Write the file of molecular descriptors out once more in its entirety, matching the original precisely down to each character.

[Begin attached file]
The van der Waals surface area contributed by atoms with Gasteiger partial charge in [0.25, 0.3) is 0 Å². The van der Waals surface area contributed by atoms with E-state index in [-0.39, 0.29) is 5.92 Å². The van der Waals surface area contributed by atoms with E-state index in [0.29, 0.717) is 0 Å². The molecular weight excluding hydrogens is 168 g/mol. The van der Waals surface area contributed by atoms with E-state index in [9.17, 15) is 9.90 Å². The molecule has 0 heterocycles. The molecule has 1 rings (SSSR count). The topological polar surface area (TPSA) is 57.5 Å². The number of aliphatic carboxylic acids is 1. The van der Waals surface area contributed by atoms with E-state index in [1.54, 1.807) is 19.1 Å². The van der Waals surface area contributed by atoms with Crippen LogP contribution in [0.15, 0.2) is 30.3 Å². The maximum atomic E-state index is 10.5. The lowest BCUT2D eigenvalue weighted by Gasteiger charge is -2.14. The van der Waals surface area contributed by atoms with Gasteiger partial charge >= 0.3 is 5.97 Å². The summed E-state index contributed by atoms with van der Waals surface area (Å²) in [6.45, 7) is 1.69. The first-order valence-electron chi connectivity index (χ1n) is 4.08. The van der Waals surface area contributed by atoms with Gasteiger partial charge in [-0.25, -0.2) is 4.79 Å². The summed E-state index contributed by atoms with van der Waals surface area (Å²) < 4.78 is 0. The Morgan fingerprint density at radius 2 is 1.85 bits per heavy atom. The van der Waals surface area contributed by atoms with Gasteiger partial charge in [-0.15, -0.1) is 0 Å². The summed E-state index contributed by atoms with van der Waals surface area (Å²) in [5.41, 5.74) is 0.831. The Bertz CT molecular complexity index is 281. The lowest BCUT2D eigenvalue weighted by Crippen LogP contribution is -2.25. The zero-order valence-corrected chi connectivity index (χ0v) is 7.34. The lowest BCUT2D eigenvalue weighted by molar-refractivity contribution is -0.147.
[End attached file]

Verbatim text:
The van der Waals surface area contributed by atoms with Gasteiger partial charge in [0.25, 0.3) is 0 Å². The van der Waals surface area contributed by atoms with E-state index in [-0.39, 0.29) is 5.92 Å². The van der Waals surface area contributed by atoms with E-state index in [0.29, 0.717) is 0 Å². The molecular weight excluding hydrogens is 168 g/mol. The van der Waals surface area contributed by atoms with E-state index in [9.17, 15) is 9.90 Å². The molecule has 0 heterocycles. The molecule has 1 rings (SSSR count). The topological polar surface area (TPSA) is 57.5 Å². The number of aliphatic carboxylic acids is 1. The van der Waals surface area contributed by atoms with E-state index in [1.54, 1.807) is 19.1 Å². The van der Waals surface area contributed by atoms with Crippen LogP contribution in [0.15, 0.2) is 30.3 Å². The maximum atomic E-state index is 10.5. The lowest BCUT2D eigenvalue weighted by Gasteiger charge is -2.14. The van der Waals surface area contributed by atoms with Gasteiger partial charge >= 0.3 is 5.97 Å². The summed E-state index contributed by atoms with van der Waals surface area (Å²) in [6.45, 7) is 1.69. The first-order valence-electron chi connectivity index (χ1n) is 4.08. The van der Waals surface area contributed by atoms with Gasteiger partial charge in [-0.25, -0.2) is 4.79 Å². The summed E-state index contributed by atoms with van der Waals surface area (Å²) < 4.78 is 0. The Morgan fingerprint density at radius 2 is 1.85 bits per heavy atom. The van der Waals surface area contributed by atoms with Gasteiger partial charge in [-0.15, -0.1) is 0 Å². The summed E-state index contributed by atoms with van der Waals surface area (Å²) in [5.41, 5.74) is 0.831. The Bertz CT molecular complexity index is 281. The lowest BCUT2D eigenvalue weighted by Crippen LogP contribution is -2.25. The zero-order valence-corrected chi connectivity index (χ0v) is 7.34. The lowest BCUT2D eigenvalue weighted by molar-refractivity contribution is -0.147.